The title for this exhibition “Invisible Cities” takes its name from the novel by Italian writer Italo Calvino. In Calvino’s fictional account, Marco Polo - describes to Mongol emperor and Yuan Dynasty founder Kublai Khan the many amazing cities encountered on his journeys.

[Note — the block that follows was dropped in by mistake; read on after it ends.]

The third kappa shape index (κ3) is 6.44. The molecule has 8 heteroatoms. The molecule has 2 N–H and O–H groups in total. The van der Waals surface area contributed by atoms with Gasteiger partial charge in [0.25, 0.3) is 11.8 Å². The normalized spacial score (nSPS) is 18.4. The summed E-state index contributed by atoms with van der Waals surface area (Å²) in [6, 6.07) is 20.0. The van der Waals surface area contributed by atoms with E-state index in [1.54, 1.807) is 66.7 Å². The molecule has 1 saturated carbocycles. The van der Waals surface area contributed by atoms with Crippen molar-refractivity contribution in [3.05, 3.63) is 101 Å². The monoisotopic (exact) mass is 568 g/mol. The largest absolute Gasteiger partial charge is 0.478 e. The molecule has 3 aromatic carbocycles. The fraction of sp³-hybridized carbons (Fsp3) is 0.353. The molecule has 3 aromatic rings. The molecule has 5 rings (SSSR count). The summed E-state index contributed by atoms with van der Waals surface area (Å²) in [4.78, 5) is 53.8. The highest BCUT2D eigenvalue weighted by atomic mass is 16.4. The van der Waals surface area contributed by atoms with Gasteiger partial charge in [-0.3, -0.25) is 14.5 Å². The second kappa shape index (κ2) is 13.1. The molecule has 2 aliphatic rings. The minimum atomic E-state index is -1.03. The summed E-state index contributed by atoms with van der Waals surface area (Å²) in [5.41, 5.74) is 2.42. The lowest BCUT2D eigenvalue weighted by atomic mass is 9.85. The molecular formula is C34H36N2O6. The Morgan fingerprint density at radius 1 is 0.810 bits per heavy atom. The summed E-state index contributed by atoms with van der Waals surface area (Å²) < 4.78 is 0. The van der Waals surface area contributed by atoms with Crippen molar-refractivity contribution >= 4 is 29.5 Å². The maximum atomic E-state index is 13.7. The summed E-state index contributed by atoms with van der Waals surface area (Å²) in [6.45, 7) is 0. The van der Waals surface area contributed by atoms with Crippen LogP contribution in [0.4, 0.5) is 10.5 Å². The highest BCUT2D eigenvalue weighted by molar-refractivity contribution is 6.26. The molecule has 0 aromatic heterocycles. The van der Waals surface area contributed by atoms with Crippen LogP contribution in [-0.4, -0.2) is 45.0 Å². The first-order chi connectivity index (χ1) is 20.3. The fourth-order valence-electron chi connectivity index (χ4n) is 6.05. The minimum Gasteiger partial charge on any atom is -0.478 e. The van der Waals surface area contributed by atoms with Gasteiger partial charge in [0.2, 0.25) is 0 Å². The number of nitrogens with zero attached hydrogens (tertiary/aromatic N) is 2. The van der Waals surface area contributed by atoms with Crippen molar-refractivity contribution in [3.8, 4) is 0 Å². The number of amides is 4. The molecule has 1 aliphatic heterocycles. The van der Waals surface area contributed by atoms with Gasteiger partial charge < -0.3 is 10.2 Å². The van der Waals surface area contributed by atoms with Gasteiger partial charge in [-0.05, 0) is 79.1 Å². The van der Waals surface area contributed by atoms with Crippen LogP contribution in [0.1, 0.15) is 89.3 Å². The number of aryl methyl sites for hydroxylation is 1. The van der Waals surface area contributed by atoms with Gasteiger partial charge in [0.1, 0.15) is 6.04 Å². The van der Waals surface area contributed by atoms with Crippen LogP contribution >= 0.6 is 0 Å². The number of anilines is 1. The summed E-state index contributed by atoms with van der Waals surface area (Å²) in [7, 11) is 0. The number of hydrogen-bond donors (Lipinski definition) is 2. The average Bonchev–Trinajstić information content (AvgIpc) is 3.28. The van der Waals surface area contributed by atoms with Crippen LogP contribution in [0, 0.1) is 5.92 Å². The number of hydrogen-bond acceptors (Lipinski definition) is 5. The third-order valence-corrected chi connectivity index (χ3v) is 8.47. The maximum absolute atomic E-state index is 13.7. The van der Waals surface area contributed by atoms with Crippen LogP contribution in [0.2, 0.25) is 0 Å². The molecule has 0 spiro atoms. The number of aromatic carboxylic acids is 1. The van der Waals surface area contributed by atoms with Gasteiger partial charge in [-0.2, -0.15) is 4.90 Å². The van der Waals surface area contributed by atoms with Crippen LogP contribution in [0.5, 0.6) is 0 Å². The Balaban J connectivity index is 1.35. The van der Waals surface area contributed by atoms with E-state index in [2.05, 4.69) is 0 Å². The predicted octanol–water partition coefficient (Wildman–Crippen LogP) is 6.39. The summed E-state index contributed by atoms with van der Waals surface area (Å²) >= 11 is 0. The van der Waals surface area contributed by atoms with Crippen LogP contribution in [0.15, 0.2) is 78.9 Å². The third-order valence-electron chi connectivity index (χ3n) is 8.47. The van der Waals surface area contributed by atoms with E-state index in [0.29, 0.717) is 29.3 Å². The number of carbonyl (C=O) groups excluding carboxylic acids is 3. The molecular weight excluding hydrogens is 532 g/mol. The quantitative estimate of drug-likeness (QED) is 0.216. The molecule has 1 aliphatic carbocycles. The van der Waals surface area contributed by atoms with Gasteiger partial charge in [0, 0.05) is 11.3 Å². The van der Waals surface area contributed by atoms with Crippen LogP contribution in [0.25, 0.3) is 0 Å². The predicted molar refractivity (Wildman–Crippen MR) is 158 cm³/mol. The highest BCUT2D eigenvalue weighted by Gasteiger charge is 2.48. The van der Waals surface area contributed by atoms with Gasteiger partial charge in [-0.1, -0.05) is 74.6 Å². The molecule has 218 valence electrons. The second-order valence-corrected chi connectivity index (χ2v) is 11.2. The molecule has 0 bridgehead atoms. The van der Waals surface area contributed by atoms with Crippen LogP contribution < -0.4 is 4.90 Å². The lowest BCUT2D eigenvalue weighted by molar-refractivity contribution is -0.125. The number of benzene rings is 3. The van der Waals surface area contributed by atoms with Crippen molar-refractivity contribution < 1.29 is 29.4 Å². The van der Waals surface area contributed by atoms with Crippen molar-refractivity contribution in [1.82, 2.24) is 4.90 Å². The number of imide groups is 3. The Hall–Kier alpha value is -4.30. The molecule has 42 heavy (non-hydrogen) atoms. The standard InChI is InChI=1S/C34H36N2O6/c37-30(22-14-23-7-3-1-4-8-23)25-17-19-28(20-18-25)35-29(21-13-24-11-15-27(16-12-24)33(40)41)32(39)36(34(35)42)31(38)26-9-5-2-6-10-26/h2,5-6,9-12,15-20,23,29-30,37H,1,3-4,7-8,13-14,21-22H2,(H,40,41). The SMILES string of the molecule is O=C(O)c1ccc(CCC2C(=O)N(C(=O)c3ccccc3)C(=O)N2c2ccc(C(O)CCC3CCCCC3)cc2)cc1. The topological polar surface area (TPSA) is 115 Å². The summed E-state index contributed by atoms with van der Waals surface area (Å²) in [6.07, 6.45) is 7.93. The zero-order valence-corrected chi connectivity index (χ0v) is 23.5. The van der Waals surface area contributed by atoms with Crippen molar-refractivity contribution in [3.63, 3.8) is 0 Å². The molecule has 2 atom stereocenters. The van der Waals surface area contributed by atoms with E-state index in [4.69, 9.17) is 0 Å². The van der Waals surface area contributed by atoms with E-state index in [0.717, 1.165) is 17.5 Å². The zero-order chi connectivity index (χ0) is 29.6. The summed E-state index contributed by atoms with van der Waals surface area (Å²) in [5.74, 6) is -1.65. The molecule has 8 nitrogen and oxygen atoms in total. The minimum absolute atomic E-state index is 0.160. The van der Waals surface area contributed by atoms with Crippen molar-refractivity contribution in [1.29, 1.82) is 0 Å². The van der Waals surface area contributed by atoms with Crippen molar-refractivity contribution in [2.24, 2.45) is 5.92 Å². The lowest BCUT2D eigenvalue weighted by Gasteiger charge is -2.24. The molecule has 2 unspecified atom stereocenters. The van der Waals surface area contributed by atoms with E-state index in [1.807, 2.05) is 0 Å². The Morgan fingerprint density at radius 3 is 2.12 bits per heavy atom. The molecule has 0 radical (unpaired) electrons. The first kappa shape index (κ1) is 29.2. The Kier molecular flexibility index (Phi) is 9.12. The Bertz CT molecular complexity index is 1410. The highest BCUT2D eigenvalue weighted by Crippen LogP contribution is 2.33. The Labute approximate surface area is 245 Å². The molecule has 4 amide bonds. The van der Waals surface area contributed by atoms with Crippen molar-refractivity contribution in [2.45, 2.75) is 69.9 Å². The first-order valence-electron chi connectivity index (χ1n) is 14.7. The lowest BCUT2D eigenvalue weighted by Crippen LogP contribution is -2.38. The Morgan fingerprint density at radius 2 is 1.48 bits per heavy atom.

People have always harbored dreams of ideal societies and urban settlements, and architecture and cities are perhaps tangible manifestations of one part of those “invisible” dreams. Yet the buildings and cities that actually come to fruition do so with the potential to be destroyed by disaster, or to age and fall into ruin, over time leaving only their remains. Utopian architecture and cities likely remain Utopian for the very reason that they never become reality. In today’s world where the internet has become a norm, architecture and cities are also starting to proliferate in network form by transcending physical space, said to have become what cannot be explained by conventional concepts. Lee Bul’s Aubade, resembling a piece of Utopian architecture echoing the Russian avant-garde, but with Esperanto glowing in neon; Jagannath Panda’s The Epic III, which appears to show the city as a new species of organism in which high-rise, hi-tech architecture merges with myth, flora and fauna amid a world of galloping globalization; and Kurokawa Kisho’s fleeting Metabolist Yamagata Hawaii Dreamland destined to be demolished after less than five years; all three works showcased at this exhibition are sure to prompt contemplation on the place of architecture, and cities, in tracing human ideals and dreams.